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Types of curing salts - Page 2

post #21 of 29

Yes each one has its place as well as each one of us has our own opinions!  What is right for my curing needs might not be right for next person!

post #22 of 29
Quote:
Originally Posted by Pineywoods View Post

But have you tried the hi mountain buckboard bacon cure if not try it

I have not tried it. Heard Hi mountain is salty?
post #23 of 29
Thread Starter 

Living in Thailand I am kinda limited on obtaining MTQ, and other curing salts.  I have the 6 kilo's of the Butchers Quick and can't find the measurements.  I emptied the bag and no instructions inside.  I have sent them an email, but haven't heard back.

 

Chalee

post #24 of 29
Quote:
Originally Posted by c farmer View Post

Quote:
Originally Posted by Pineywoods View Post

But have you tried the hi mountain buckboard bacon cure if not try it

I have not tried it. Heard Hi mountain is salty?

Not sure bout the BBB cure, but their jerky cure & seasoning rocks ! icon14.gif
post #25 of 29
Im going to smoke sausage and was wondering which curing salt to use. I have Prague powder #2 but now think I should of purchased #1. I'm going to slow smoke until IT reaches 152* F and then just let them get a cold smoke after that. We let these hang and dry a bit after taking them out of freezer before we eat them or sometimes eat them before they dry out completely. Am I alright with the Prague #2?
post #26 of 29
Quote:
Originally Posted by Nick Fucco View Post

Im going to smoke sausage and was wondering which curing salt to use. I have Prague powder #2 but now think I should of purchased #1. I'm going to slow smoke until IT reaches 152* F and then just let them get a cold smoke after that. We let these hang and dry a bit after taking them out of freezer before we eat them or sometimes eat them before they dry out completely. Am I alright with the Prague #2?


You are correct to purchase cure #1.... Cure #2, nitrate, is intended for meats that are cured for long periods of time and not necessarily cooked...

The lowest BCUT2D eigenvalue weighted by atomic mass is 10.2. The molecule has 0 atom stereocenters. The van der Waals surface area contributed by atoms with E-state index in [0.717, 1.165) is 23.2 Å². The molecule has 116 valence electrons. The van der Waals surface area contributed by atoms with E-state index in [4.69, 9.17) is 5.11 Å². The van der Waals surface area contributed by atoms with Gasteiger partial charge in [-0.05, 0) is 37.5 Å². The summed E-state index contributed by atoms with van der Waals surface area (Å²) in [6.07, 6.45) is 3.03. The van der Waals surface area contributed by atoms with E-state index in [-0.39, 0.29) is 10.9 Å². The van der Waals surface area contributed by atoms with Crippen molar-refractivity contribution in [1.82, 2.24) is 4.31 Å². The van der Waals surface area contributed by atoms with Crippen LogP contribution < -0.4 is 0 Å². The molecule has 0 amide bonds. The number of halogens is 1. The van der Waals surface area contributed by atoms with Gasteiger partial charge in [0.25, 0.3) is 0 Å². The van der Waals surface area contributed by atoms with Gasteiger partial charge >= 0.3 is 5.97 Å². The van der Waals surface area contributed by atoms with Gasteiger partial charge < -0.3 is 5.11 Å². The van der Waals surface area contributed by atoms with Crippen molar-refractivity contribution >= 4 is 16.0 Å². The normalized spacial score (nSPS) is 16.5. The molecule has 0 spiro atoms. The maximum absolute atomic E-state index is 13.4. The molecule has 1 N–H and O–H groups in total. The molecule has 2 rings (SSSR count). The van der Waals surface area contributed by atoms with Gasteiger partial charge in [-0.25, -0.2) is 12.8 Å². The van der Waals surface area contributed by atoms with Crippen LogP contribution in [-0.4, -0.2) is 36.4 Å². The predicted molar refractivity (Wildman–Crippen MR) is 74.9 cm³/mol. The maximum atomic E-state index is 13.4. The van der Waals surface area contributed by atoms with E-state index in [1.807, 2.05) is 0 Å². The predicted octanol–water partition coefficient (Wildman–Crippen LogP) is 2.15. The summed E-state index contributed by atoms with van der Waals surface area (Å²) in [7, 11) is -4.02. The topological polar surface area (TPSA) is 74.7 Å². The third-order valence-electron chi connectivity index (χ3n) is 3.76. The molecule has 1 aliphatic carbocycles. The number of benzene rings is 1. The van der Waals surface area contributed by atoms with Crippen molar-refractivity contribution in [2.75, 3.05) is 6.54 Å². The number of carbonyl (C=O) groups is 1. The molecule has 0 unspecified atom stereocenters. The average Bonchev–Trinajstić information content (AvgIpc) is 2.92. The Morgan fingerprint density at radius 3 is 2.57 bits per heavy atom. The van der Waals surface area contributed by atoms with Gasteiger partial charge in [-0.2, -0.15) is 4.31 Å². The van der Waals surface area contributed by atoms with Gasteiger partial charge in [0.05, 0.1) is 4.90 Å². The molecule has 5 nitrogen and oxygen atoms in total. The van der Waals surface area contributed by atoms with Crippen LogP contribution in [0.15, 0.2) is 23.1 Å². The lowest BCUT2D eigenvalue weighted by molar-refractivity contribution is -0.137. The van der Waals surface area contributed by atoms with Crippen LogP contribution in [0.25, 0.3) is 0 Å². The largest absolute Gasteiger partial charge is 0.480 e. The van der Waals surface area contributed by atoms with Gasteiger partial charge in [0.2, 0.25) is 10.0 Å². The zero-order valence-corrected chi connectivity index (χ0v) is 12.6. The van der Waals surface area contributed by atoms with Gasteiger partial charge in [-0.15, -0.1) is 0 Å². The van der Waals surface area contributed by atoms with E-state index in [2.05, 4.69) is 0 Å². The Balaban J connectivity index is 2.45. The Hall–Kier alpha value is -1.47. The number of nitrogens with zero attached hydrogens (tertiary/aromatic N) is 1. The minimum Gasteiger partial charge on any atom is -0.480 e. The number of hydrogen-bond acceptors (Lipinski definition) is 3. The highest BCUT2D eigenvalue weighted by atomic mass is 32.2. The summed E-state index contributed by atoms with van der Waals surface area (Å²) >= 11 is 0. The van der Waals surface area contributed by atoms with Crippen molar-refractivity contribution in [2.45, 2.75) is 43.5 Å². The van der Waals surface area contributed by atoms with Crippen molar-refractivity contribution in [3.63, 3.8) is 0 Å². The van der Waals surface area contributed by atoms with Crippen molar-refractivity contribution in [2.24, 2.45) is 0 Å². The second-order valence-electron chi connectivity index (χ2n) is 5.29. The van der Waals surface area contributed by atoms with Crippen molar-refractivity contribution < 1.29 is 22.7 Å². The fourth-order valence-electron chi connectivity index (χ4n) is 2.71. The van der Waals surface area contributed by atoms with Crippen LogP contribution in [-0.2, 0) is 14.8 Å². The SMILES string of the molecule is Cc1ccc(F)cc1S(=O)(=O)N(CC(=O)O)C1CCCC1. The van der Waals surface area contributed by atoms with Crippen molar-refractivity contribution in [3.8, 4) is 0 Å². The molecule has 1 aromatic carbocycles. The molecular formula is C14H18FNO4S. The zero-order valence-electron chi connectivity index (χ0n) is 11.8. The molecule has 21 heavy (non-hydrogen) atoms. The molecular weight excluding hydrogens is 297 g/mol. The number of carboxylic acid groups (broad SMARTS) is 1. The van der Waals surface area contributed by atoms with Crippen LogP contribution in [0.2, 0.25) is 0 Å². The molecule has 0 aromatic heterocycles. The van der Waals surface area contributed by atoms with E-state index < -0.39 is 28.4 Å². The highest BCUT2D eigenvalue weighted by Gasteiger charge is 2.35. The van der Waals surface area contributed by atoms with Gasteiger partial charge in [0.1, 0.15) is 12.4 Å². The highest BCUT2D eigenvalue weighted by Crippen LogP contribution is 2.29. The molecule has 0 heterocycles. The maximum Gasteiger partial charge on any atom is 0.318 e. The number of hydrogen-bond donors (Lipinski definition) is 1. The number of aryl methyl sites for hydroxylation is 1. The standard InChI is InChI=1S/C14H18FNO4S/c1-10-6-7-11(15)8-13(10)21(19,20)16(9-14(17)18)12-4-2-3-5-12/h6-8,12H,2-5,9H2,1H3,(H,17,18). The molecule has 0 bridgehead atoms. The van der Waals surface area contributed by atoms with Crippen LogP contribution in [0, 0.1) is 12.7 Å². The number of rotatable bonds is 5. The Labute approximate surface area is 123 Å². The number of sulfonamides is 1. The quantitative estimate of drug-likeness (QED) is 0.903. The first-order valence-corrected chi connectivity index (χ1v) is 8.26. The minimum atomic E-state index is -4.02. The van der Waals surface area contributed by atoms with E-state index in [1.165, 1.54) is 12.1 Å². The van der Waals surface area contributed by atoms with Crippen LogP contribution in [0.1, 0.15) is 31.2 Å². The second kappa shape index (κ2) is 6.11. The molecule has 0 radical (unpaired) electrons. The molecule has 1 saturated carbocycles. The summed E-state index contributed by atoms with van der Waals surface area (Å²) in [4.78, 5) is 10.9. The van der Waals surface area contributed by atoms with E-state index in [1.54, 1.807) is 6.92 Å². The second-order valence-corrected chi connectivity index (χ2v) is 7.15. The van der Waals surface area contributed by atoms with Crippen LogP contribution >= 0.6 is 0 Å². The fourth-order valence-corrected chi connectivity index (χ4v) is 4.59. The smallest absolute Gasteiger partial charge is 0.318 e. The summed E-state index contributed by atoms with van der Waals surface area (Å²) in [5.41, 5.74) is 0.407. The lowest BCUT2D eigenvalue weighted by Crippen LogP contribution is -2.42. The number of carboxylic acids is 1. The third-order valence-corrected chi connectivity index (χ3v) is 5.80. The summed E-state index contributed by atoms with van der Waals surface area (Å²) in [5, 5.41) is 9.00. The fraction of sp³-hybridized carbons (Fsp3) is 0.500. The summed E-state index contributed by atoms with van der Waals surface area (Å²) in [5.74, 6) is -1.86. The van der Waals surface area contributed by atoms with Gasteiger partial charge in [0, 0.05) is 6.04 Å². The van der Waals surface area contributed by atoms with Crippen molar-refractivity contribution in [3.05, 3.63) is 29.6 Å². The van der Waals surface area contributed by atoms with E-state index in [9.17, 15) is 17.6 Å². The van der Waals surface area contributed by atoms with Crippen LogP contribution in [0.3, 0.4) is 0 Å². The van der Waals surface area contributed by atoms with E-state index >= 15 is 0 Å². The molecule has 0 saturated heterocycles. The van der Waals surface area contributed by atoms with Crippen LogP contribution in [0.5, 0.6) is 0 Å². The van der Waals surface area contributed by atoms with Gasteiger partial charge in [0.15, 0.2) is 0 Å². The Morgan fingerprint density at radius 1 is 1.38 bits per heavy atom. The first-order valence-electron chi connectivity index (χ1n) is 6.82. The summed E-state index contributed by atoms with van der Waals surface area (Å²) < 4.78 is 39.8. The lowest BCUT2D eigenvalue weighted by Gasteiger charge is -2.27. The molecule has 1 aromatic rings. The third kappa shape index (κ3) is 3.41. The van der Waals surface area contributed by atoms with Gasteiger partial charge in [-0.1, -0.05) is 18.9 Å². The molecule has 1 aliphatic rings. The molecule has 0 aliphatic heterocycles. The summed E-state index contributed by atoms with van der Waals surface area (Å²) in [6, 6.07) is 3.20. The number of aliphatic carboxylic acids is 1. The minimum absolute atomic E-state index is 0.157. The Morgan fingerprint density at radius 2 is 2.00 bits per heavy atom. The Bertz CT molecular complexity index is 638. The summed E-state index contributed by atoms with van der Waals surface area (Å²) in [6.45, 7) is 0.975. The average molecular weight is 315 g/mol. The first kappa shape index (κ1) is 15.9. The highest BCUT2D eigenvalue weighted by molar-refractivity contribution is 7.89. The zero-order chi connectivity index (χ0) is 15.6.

http://www.susanminor.org/forums/showthread.php?736-Curing-Salts

Cure #2 has the same curing and food preservative properties as sodium nitrite, and the extended curing time of sodium nitrate. It is specifically formulated to be used for making uncooked dry cured products that require several weeks to several months to cure. Dry curing meat or sausage properly cannot be done with Cure #1 which contains sodium nitrite only; it dissipates too quickly.

Cure #2 can be compared to the time release capsules used in medicines – the sodium nitrites start working immediately, while the sodium nitrates slowly reduce over time into sodium nitrites. Thus allowing for the much longer curing times required to dry cure, which can take up to 6 months. Generally used in such sausages as pepperoni, hard salami, geonoa salami, prosciutto hams, dried farmers sausage, capicola and others that do not require cooking, smoking, or refrigeration.
post #27 of 29
Thank you. I ordered the #1 and sent back the #2. Is there a certain amount of time it should be mixed in meat before going into smoke house?
post #28 of 29
Quote:
Originally Posted by Nick Fucco View Post

Thank you. I ordered the #1 and sent back the #2. Is there a certain amount of time it should be mixed in meat before going into smoke house?

For whole muscle meat...... As a general rule, mix the cure #1 with an appropriate amount of salt, sugar and spices for the hunk of meat you want to cure.... apply the mix and let sit for at the very least, 24 hours per 1/4" inch of thickness... applying the mix to all sides.... longer is better.. and it needs to be in the refer.... What you are trying to obtain is a completely homogenized piece of meat with the mix... consider this example.... when you apply salt, the surface of the meat is pure salt... it takes time for the salt to penetrate so the surface and center are the same saltiness.. I prefer 12-14 days for a pork belly, as an example...

For ground meats like sausage, when properly mixed in with the meat 12 hours is adequate as it has come in contact with all the small ground particles... it will take longer for any spices to "bloom" and give a good flavor to the product...
post #29 of 29
How long before the #1 stops working? Days, weeks?
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